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are found on spring barley in the proportion of three to two, one ear frequently yielding forty or more grains. These are disposed in six rows, two of these being on each of two sides, and one row on each of the other sides.

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Ear and Plant of Two-rowed Barley. LONG-EARED BARLEY, sometimes called TwoROWED BARLEY-Hordeum distichonis partially cultivated in every part of England, and is a very good sort. Some persons object to it, that the ears being long and heavy, it is more apt to lodge than other kinds. The grains are regularly disposed in a double row, lying over each other like tiles on a roof, or like the scales of fishes. The ear is somewhat flatted, being transversely greater in breadth than in thickness. The husk of the grain is thin, and its malting qualities are excellent.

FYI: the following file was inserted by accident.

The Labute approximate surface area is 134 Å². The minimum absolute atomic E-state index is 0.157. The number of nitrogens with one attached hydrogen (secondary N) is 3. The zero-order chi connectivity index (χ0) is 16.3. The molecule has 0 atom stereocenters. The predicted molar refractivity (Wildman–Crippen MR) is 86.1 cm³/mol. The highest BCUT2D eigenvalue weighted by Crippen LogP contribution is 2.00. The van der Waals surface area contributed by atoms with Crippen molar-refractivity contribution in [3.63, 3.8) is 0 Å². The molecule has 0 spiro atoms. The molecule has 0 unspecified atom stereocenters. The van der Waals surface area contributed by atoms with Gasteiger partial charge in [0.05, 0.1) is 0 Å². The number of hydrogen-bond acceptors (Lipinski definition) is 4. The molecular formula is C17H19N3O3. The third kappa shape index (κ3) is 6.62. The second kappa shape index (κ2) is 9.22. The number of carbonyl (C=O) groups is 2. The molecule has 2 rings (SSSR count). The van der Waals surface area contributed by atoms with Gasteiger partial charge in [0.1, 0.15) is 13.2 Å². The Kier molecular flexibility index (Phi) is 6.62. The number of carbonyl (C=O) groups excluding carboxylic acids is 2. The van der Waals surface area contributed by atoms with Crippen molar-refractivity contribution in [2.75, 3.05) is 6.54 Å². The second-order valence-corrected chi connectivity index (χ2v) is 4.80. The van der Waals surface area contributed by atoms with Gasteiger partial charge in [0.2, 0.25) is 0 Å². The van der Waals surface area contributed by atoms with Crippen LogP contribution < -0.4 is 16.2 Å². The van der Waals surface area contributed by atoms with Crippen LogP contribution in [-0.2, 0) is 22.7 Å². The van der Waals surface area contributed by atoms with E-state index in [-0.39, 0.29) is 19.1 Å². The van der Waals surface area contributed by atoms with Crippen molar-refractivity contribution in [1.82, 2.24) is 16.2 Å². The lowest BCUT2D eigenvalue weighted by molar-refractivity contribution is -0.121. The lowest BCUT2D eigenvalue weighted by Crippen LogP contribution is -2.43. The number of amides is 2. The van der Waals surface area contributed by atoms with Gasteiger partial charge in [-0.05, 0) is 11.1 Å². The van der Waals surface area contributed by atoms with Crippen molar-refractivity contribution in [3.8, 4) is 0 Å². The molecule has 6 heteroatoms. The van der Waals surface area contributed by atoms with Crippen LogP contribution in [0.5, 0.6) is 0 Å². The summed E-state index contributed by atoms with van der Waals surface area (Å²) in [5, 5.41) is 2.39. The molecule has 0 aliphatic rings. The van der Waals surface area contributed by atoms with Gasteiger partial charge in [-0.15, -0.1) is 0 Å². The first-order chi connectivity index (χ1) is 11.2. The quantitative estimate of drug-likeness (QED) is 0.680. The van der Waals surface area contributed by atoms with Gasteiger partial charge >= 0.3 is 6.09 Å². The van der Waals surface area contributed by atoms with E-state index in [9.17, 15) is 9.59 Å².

its awns

SPRAT or BATTLEDORE BARLEY-Hordeum zeocriton has shorter and broader ears than either of the sorts already described ;

or beards are longer, so that birds cannot so easily get out the grains, which also lie closer together than those of other kinds. Sprat barley seldom, if ever, grows so tall as either of the other species, and its straw is not only shorter, but coarser, so as to render it not desirable for use as fodder.

It was formerly the universal practice in this country to sow barley in the spring. The end of March or beginning of April was the more usual time, but the sowing was sometimes deferred to the beginning of May. The practice in this respect has somewhat varied of late, and a more early season has been chosen for sowing, so that it is not uncommon for the process to be performed in January, under the idea that the produce in such cases is greater. In the county of Norfolk, where the cultivation of barley is carried forward very extensively, and with the greatest skill, the farmers were formerly guided in their choice of seed time by a maxim which had long been handed down to them from father to son: